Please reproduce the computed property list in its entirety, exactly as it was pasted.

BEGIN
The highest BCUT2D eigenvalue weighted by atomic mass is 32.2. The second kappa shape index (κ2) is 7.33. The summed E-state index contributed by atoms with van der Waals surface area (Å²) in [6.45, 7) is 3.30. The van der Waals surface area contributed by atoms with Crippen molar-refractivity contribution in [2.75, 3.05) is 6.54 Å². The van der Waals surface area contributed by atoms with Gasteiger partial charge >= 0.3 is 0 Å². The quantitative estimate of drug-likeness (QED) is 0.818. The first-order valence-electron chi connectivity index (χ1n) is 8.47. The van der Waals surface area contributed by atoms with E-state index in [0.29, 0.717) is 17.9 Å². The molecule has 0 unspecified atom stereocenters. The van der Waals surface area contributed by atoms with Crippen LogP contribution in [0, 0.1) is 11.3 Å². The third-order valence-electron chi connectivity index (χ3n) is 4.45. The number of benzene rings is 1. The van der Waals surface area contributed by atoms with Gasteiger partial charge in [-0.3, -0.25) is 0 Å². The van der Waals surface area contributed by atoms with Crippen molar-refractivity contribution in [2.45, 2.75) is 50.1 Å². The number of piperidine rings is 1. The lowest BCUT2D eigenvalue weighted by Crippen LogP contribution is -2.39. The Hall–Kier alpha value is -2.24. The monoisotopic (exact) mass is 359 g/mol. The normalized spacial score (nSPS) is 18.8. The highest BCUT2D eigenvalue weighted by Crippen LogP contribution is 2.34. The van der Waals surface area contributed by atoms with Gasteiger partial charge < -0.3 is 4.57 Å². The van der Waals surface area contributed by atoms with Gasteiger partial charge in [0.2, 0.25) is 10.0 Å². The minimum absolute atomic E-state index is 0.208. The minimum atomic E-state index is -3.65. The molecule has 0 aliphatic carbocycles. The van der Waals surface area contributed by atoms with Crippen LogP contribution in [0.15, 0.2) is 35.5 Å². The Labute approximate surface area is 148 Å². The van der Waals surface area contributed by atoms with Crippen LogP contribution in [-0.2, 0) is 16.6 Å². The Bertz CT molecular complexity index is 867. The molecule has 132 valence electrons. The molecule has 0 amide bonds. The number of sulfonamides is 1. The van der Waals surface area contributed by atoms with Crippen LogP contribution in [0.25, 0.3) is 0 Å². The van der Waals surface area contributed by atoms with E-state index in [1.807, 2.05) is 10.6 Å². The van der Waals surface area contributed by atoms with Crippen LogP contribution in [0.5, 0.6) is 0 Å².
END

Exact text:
The highest BCUT2D eigenvalue weighted by atomic mass is 32.2. The second kappa shape index (κ2) is 7.33. The summed E-state index contributed by atoms with van der Waals surface area (Å²) in [6.45, 7) is 3.30. The van der Waals surface area contributed by atoms with Crippen molar-refractivity contribution in [2.75, 3.05) is 6.54 Å². The van der Waals surface area contributed by atoms with Gasteiger partial charge >= 0.3 is 0 Å². The quantitative estimate of drug-likeness (QED) is 0.818. The first-order valence-electron chi connectivity index (χ1n) is 8.47. The van der Waals surface area contributed by atoms with E-state index in [0.29, 0.717) is 17.9 Å². The molecule has 0 unspecified atom stereocenters. The van der Waals surface area contributed by atoms with Crippen LogP contribution in [0, 0.1) is 11.3 Å². The third-order valence-electron chi connectivity index (χ3n) is 4.45. The number of benzene rings is 1. The van der Waals surface area contributed by atoms with Gasteiger partial charge in [-0.3, -0.25) is 0 Å². The van der Waals surface area contributed by atoms with Crippen molar-refractivity contribution in [2.45, 2.75) is 50.1 Å². The number of piperidine rings is 1. The lowest BCUT2D eigenvalue weighted by Crippen LogP contribution is -2.39. The Hall–Kier alpha value is -2.24. The monoisotopic (exact) mass is 359 g/mol. The normalized spacial score (nSPS) is 18.8. The highest BCUT2D eigenvalue weighted by Crippen LogP contribution is 2.34. The van der Waals surface area contributed by atoms with Gasteiger partial charge < -0.3 is 4.57 Å². The van der Waals surface area contributed by atoms with Gasteiger partial charge in [0.2, 0.25) is 10.0 Å². The minimum absolute atomic E-state index is 0.208. The minimum atomic E-state index is -3.65. The molecule has 0 aliphatic carbocycles. The van der Waals surface area contributed by atoms with Crippen LogP contribution in [0.15, 0.2) is 35.5 Å². The Labute approximate surface area is 148 Å². The van der Waals surface area contributed by atoms with Crippen LogP contribution in [-0.2, 0) is 16.6 Å². The Bertz CT molecular complexity index is 867. The molecule has 132 valence electrons. The molecule has 0 amide bonds. The number of sulfonamides is 1. The van der Waals surface area contributed by atoms with Crippen LogP contribution in [0.25, 0.3) is 0 Å². The van der Waals surface area contributed by atoms with E-state index in [1.807, 2.05) is 10.6 Å². The van der Waals surface area contributed by atoms with Crippen LogP contribution in [0.5, 0.6) is 0 Å².